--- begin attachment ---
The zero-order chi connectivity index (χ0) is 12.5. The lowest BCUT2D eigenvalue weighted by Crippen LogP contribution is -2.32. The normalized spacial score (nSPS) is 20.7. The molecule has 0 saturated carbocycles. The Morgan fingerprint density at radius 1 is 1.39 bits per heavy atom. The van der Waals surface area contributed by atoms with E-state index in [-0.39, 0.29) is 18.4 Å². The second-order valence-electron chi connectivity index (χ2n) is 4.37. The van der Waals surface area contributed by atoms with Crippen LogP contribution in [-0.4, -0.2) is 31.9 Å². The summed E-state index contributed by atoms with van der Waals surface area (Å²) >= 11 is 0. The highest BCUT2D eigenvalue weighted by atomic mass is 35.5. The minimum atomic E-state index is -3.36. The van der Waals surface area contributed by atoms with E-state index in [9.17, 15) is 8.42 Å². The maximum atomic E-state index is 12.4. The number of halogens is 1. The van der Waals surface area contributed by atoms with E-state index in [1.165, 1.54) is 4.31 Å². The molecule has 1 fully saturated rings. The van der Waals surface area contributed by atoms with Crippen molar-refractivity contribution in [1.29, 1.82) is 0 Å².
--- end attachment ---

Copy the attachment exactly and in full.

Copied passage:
The zero-order chi connectivity index (χ0) is 12.5. The lowest BCUT2D eigenvalue weighted by Crippen LogP contribution is -2.32. The normalized spacial score (nSPS) is 20.7. The molecule has 0 saturated carbocycles. The Morgan fingerprint density at radius 1 is 1.39 bits per heavy atom. The van der Waals surface area contributed by atoms with E-state index in [-0.39, 0.29) is 18.4 Å². The second-order valence-electron chi connectivity index (χ2n) is 4.37. The van der Waals surface area contributed by atoms with Crippen LogP contribution in [-0.4, -0.2) is 31.9 Å². The summed E-state index contributed by atoms with van der Waals surface area (Å²) >= 11 is 0. The highest BCUT2D eigenvalue weighted by atomic mass is 35.5. The minimum atomic E-state index is -3.36. The van der Waals surface area contributed by atoms with E-state index in [9.17, 15) is 8.42 Å². The maximum atomic E-state index is 12.4. The number of halogens is 1. The van der Waals surface area contributed by atoms with E-state index in [1.165, 1.54) is 4.31 Å². The molecule has 1 fully saturated rings. The van der Waals surface area contributed by atoms with Crippen molar-refractivity contribution in [1.29, 1.82) is 0 Å².